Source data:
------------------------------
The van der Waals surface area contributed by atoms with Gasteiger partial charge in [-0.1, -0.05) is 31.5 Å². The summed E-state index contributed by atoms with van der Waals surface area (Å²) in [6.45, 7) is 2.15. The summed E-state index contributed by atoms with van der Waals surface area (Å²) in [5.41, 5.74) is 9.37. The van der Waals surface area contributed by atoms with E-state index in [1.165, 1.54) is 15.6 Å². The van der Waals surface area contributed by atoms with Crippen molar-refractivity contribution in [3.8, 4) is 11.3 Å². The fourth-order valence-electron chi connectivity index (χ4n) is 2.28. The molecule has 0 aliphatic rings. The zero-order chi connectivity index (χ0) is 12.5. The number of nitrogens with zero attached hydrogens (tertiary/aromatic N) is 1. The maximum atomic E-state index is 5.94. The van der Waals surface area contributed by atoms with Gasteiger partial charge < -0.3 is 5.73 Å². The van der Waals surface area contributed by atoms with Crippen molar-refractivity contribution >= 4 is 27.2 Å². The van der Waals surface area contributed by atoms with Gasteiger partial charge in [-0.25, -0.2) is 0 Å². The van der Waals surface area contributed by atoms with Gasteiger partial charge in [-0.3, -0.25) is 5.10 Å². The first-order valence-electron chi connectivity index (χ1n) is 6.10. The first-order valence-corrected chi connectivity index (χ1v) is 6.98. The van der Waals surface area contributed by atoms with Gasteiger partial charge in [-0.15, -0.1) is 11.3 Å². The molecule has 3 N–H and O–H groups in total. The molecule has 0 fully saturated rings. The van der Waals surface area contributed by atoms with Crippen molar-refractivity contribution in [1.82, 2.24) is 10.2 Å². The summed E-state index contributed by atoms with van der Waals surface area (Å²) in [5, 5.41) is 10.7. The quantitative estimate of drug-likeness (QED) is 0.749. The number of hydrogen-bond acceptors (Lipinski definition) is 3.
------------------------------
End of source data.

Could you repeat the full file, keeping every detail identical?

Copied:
The van der Waals surface area contributed by atoms with Gasteiger partial charge in [-0.1, -0.05) is 31.5 Å². The summed E-state index contributed by atoms with van der Waals surface area (Å²) in [6.45, 7) is 2.15. The summed E-state index contributed by atoms with van der Waals surface area (Å²) in [5.41, 5.74) is 9.37. The van der Waals surface area contributed by atoms with E-state index in [1.165, 1.54) is 15.6 Å². The van der Waals surface area contributed by atoms with Crippen molar-refractivity contribution in [3.8, 4) is 11.3 Å². The fourth-order valence-electron chi connectivity index (χ4n) is 2.28. The molecule has 0 aliphatic rings. The zero-order chi connectivity index (χ0) is 12.5. The number of nitrogens with zero attached hydrogens (tertiary/aromatic N) is 1. The maximum atomic E-state index is 5.94. The van der Waals surface area contributed by atoms with Gasteiger partial charge < -0.3 is 5.73 Å². The van der Waals surface area contributed by atoms with Crippen molar-refractivity contribution >= 4 is 27.2 Å². The van der Waals surface area contributed by atoms with Gasteiger partial charge in [-0.25, -0.2) is 0 Å². The van der Waals surface area contributed by atoms with Gasteiger partial charge in [-0.3, -0.25) is 5.10 Å². The first-order valence-electron chi connectivity index (χ1n) is 6.10. The first-order valence-corrected chi connectivity index (χ1v) is 6.98. The van der Waals surface area contributed by atoms with Gasteiger partial charge in [-0.15, -0.1) is 11.3 Å². The molecule has 3 N–H and O–H groups in total. The molecule has 0 fully saturated rings. The van der Waals surface area contributed by atoms with Crippen molar-refractivity contribution in [1.82, 2.24) is 10.2 Å². The summed E-state index contributed by atoms with van der Waals surface area (Å²) in [5, 5.41) is 10.7. The quantitative estimate of drug-likeness (QED) is 0.749. The number of hydrogen-bond acceptors (Lipinski definition) is 3.